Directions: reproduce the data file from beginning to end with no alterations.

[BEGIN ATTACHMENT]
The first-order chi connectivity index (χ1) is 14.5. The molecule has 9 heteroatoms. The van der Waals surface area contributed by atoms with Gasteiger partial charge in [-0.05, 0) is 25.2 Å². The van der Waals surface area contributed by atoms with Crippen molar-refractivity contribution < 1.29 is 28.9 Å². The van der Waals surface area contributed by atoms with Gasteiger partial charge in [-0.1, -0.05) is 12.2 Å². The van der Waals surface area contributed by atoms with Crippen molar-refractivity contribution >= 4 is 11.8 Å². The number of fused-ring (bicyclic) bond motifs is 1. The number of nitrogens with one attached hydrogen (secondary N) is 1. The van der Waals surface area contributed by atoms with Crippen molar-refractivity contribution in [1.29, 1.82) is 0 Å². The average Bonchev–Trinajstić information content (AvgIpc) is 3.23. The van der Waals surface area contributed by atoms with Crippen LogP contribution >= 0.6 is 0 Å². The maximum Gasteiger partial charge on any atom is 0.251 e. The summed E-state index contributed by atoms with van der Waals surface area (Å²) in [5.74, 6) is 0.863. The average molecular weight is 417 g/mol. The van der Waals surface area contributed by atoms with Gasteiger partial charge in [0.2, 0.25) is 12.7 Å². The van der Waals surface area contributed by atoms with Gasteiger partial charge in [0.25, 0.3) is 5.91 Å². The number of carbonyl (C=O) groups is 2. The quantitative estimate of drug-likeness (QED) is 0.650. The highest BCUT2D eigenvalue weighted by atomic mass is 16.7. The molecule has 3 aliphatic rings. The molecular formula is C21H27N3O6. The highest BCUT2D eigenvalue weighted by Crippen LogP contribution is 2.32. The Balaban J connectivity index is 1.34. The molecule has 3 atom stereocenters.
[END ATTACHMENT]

The first-order chi connectivity index (χ1) is 14.5. The molecule has 9 heteroatoms. The van der Waals surface area contributed by atoms with Gasteiger partial charge in [-0.05, 0) is 25.2 Å². The van der Waals surface area contributed by atoms with Crippen molar-refractivity contribution < 1.29 is 28.9 Å². The van der Waals surface area contributed by atoms with Gasteiger partial charge in [-0.1, -0.05) is 12.2 Å². The van der Waals surface area contributed by atoms with Crippen molar-refractivity contribution >= 4 is 11.8 Å². The number of fused-ring (bicyclic) bond motifs is 1. The number of nitrogens with one attached hydrogen (secondary N) is 1. The van der Waals surface area contributed by atoms with Crippen molar-refractivity contribution in [1.29, 1.82) is 0 Å². The average Bonchev–Trinajstić information content (AvgIpc) is 3.23. The van der Waals surface area contributed by atoms with Crippen LogP contribution >= 0.6 is 0 Å². The maximum Gasteiger partial charge on any atom is 0.251 e. The summed E-state index contributed by atoms with van der Waals surface area (Å²) in [5.74, 6) is 0.863. The average molecular weight is 417 g/mol. The van der Waals surface area contributed by atoms with Gasteiger partial charge in [0.2, 0.25) is 12.7 Å². The van der Waals surface area contributed by atoms with Gasteiger partial charge in [0.25, 0.3) is 5.91 Å². The number of carbonyl (C=O) groups is 2. The quantitative estimate of drug-likeness (QED) is 0.650. The highest BCUT2D eigenvalue weighted by atomic mass is 16.7. The molecule has 3 aliphatic rings. The molecular formula is C21H27N3O6. The highest BCUT2D eigenvalue weighted by Crippen LogP contribution is 2.32. The Balaban J connectivity index is 1.34. The molecule has 3 atom stereocenters.